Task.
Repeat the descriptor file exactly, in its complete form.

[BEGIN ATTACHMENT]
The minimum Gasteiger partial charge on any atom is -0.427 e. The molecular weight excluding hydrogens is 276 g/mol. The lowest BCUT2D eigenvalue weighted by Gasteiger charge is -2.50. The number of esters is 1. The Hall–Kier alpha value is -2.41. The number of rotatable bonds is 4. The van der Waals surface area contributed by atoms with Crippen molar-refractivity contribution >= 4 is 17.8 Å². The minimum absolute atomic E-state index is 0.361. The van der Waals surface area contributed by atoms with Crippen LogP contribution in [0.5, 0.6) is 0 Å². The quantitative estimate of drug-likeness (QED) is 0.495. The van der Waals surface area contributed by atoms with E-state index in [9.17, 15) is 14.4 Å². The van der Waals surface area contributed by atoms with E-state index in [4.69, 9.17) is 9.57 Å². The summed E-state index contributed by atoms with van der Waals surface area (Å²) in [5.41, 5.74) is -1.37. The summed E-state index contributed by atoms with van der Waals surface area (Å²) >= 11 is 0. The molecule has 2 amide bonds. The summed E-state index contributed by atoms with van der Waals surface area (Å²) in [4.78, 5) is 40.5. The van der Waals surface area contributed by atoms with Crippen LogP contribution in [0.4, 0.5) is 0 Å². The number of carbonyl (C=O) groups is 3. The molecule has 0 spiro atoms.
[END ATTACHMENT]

The minimum Gasteiger partial charge on any atom is -0.427 e. The molecular weight excluding hydrogens is 276 g/mol. The lowest BCUT2D eigenvalue weighted by Gasteiger charge is -2.50. The number of esters is 1. The Hall–Kier alpha value is -2.41. The number of rotatable bonds is 4. The van der Waals surface area contributed by atoms with Crippen molar-refractivity contribution >= 4 is 17.8 Å². The minimum absolute atomic E-state index is 0.361. The van der Waals surface area contributed by atoms with Crippen LogP contribution in [0.5, 0.6) is 0 Å². The quantitative estimate of drug-likeness (QED) is 0.495. The van der Waals surface area contributed by atoms with E-state index in [9.17, 15) is 14.4 Å². The van der Waals surface area contributed by atoms with E-state index in [4.69, 9.17) is 9.57 Å². The summed E-state index contributed by atoms with van der Waals surface area (Å²) in [5.41, 5.74) is -1.37. The summed E-state index contributed by atoms with van der Waals surface area (Å²) >= 11 is 0. The molecule has 2 amide bonds. The summed E-state index contributed by atoms with van der Waals surface area (Å²) in [4.78, 5) is 40.5. The van der Waals surface area contributed by atoms with Crippen LogP contribution in [0.4, 0.5) is 0 Å². The number of carbonyl (C=O) groups is 3. The molecule has 0 spiro atoms.